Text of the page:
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  • Mark Romanack

Getting The Most From In-line Spinners

Many spinners like this classic Rooster Tail feature pulsating hackles as added attraction. Before storing these lures it’s a good idea to hang up the spinner until the hackle is completely dry. This simple step insures the hooks won’t rust and the bait will be water ready the next time on the water.

When it comes to producing in-line spinners that catch fish, the Yakima Bait Company leads the charge. The iconic Rooster Tail line of spinners catches just about everything that swims. For generations of anglers the Rooster Tail is as much standard equipment as a fishing pole and fishing line.

Rooster Tail spinners spinners work great right out of the package, but there are some refinements anglers can embrace that make these baits even more deadly.


Because spinners feature blades that are constantly rotating, line twist can become a problem when casting and trolling spinners. Most anglers attack this problem by adding a ball bearing swivel to the end of their line and attaching the swivel to the spinner.

An even better option is to add a small barrel swivel in-line about 18 inches in front of the spinner. Start by tying the barrel swivel to the main line using a Palomar knot. Then cut a 24 inch leader of fluorocarbon line and attach the leader to the barrel swivel and also to the spinner. The finished rig yields a leader about 18 inches long that is invisible to fish. Eliminating hardware right at the spinner and adding an in-line swivel helps these lures perform at their best and virtually eliminates line twist issues.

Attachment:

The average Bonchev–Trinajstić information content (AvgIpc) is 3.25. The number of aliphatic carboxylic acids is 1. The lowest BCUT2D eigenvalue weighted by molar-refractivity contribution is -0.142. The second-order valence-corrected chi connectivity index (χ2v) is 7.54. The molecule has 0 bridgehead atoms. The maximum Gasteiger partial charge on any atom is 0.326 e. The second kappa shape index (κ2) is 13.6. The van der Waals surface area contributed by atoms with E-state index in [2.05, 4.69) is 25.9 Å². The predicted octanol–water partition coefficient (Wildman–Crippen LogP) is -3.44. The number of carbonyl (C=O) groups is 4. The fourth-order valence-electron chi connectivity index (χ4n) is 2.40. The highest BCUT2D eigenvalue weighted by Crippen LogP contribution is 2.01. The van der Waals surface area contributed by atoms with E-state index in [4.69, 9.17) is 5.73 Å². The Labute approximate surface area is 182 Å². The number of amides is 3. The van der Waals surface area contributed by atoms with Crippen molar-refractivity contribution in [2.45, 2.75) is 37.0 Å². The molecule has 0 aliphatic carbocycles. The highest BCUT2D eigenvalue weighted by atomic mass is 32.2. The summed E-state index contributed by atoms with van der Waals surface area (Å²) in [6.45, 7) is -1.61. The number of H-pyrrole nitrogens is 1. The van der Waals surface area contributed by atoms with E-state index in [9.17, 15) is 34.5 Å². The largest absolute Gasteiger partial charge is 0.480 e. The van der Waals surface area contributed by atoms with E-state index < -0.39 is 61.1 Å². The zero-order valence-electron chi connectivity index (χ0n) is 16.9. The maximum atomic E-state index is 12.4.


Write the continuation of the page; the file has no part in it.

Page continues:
Adding natural scent is another way to enhance in-line spinners. Anyone who has fished a spinner has undoubtedly witnessed as a fish follows the spinner, but doesn’t strike. Creating a scent trail in the water is a simple way of converting those “follows” into “strikes”.

Because lots of spinners are dressed with hackle avoid gel based scent products that tend to matt the feathers and reduce the natural pulsating action. A better option is to use water soluble fish oils like those produced by Pro Cure. Dipping spinners in water soluble fish oil sets up a natural scent stream in the water and allows the hackle to pulsate naturally. Because these products are water soluble, it’s necessary to re-apply these fish oils every 15 to 30 minutes.

Buzz Ramsey caught this beautiful brook trout by adding a small chunk of a Power Bait Worm to the treble hook of a Rooster Tail spinner. This simple trick creates a “scent trail” in the water that helps turn those follows into savage strikes.

Legendary angler Buzz Ramsey takes a different approach to scent fishing when using spinners. “I like to pinch off a small piece of a Berkley Power Worm and pierce that chunk of worm with one of the treble hooks,” explains Ramsey. “The tiny piece of Power Worm doesn’t hamper the spinner action, but does a great job of creating a scent trail in the water.”


Most spinners are factory equipped with a treble hook. Yakima offers most of their spinners with either a treble hook or a single hook option. Using a single hook is a good idea when practicing catch and release. Also many fisheries mandate using single hooks to reduce hooking mortality.

Pinching down the hook barbs using a pair of pliers is an easy step that dramatically reduces the amount of time required to handle and release fish.

Bryan Darland the store manager at Jay’s Sporting Goods in Clare, Michigan

is a big fan of Rooster Tail spinners. This amazing brook trout was caught on a Rooster Tail

and released on Lake Nipigon in Northwestern Ontario for others to enjoy.


Spinners that feature hackle dressings should be hung and allowed to dry completely before storing them in tackle boxes. This simple step only takes a few minutes and insures the hooks will not rust and the baits will be water ready the next time they are needed.

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